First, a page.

Labor activists in Anchorage, Alaska are gearing up to overturn a new labor ordinance that prevents public-sector unions from striking and using binding arbitration. Sponsors filed an application to launch a petition drive for a referendum to strike down the new law sponsored by Republican mayor Dan Sullivan.
The measure passed the Anchorage Assembly by a 6-5 vote last month and went into effect immediately, affecting about 2,000 municipal workers represented by nine unions.
In addition to barring strikes and binding arbitration, the bill also limits contract raises to one percent a year over the Anchorage consumer price index and requires health insurance coverage be pooled amongst city unions.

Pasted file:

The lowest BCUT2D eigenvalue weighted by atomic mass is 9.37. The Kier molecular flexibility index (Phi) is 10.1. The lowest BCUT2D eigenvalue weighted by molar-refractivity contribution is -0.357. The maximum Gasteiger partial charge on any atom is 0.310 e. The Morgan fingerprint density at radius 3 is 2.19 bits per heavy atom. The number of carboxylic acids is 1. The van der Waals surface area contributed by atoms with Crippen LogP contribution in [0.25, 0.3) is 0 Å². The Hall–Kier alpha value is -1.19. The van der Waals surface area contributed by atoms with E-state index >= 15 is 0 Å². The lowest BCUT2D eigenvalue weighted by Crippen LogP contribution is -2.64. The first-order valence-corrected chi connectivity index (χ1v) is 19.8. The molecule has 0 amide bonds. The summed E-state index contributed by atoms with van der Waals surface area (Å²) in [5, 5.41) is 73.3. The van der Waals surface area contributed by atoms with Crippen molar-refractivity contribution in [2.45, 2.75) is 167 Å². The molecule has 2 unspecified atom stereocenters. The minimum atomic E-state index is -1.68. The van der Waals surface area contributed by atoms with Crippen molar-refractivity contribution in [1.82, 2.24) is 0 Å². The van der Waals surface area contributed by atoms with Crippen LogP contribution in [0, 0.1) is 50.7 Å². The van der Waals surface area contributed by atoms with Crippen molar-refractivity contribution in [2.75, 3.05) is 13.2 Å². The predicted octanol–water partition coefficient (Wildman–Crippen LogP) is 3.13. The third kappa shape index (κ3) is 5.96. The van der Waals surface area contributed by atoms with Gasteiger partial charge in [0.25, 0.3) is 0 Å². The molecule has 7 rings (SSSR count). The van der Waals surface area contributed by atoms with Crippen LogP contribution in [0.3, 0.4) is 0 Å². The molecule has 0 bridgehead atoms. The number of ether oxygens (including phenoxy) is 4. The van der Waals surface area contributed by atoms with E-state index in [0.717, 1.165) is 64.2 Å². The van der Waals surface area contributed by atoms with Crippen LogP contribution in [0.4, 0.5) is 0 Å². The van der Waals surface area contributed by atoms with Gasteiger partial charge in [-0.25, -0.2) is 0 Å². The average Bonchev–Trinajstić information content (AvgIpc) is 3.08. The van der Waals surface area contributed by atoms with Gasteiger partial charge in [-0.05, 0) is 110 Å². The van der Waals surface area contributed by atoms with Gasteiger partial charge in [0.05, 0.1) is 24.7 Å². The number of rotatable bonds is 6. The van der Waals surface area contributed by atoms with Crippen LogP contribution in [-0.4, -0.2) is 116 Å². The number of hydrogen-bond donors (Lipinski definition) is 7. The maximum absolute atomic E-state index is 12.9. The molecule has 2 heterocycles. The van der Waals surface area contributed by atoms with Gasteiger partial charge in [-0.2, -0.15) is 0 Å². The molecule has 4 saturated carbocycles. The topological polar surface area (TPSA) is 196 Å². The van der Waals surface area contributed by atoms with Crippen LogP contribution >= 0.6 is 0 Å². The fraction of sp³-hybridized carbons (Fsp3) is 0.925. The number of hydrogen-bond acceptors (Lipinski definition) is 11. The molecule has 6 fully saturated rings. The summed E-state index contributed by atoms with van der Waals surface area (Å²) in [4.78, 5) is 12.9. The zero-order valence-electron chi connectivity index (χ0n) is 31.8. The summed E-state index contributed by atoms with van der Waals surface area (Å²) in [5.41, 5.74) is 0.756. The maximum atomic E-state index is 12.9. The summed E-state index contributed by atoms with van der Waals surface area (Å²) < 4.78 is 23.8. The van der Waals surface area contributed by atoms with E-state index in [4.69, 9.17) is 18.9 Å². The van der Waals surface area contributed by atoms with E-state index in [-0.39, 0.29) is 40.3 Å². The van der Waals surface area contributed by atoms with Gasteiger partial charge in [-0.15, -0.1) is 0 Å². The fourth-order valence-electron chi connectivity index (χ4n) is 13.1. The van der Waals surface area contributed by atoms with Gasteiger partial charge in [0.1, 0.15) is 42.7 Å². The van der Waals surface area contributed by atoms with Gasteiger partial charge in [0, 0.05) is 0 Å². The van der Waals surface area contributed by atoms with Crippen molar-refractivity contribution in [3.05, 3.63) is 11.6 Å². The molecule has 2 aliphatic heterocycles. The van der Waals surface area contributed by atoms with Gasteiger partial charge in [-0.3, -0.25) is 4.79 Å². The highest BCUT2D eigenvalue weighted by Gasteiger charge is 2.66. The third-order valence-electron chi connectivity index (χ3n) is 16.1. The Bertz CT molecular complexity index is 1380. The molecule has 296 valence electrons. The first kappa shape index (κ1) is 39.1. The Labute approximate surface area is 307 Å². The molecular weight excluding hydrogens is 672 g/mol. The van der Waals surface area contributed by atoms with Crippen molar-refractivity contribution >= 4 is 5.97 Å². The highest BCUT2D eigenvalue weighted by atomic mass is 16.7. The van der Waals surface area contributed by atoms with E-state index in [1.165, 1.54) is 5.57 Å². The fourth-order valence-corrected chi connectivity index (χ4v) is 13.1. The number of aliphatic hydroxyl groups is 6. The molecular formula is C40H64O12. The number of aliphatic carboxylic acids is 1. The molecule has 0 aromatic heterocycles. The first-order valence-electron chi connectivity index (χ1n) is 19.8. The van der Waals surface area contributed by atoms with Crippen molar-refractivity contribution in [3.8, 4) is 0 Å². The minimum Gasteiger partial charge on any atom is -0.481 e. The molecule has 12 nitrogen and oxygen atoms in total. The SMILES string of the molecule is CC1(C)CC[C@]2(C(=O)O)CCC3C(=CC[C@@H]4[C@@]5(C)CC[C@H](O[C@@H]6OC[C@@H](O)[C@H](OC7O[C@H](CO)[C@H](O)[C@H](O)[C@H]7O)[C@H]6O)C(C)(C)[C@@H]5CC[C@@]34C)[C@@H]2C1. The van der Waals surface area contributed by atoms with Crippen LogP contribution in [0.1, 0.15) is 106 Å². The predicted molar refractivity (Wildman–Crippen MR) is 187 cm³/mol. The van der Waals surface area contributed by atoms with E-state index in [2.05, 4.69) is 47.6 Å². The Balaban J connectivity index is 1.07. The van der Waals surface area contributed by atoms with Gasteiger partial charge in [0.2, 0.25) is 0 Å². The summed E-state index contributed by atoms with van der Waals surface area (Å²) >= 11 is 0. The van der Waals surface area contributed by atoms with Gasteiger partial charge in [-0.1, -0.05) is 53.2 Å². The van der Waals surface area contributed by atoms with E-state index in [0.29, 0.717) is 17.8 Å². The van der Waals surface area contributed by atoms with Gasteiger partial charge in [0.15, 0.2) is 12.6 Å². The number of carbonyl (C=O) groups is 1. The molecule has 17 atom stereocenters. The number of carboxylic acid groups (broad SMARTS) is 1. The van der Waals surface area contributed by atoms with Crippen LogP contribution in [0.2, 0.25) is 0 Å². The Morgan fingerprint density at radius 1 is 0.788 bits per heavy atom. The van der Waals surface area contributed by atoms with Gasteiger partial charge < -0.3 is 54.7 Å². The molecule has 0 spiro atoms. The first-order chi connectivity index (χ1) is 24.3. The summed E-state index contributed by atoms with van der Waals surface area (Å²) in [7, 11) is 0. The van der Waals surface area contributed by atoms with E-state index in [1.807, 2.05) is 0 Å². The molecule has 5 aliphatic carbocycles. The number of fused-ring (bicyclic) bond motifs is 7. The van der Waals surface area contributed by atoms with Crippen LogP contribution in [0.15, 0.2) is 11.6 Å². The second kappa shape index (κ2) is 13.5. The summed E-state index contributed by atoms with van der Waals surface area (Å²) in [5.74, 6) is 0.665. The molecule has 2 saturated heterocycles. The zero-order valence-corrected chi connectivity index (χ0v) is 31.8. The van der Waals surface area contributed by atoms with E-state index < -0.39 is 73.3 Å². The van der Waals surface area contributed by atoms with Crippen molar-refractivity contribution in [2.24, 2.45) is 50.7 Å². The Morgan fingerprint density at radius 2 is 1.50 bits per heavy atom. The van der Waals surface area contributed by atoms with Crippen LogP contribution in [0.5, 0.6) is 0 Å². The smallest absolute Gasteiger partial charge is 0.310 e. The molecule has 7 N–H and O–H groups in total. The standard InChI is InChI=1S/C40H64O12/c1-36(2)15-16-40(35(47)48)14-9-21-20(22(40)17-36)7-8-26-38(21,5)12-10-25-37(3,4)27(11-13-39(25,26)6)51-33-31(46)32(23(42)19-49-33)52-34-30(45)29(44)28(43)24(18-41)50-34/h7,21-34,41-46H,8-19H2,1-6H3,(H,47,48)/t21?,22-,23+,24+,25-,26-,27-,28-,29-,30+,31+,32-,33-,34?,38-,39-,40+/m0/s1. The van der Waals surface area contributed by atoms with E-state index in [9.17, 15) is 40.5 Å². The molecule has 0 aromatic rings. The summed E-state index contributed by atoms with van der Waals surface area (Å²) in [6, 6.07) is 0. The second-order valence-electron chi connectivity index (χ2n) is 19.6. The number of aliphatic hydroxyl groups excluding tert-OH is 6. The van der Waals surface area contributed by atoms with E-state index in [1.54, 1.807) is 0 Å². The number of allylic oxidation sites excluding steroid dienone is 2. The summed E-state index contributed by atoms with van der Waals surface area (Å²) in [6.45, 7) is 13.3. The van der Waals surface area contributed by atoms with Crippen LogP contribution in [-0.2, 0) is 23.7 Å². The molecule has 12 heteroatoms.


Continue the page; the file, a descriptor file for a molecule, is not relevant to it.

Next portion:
Union advocates argue the changes made by the ordinance were rushed and passed in secrecy in an attempt to cripple labor unions and their collective bargaining power.
“Upcoming bargaining will be very different. All of the checks and balances have been pretty much gutted,” said union attorney Charles Dunnagan. “[Municipal unions] essentially have no public bargaining power whatsoever.”
If the application for a petition is approved, labor activists must gather about 7,200 signatures to get the measure on the ballot in a special election. Signatures must be gathered within 60 days in order to suspend the ordinance.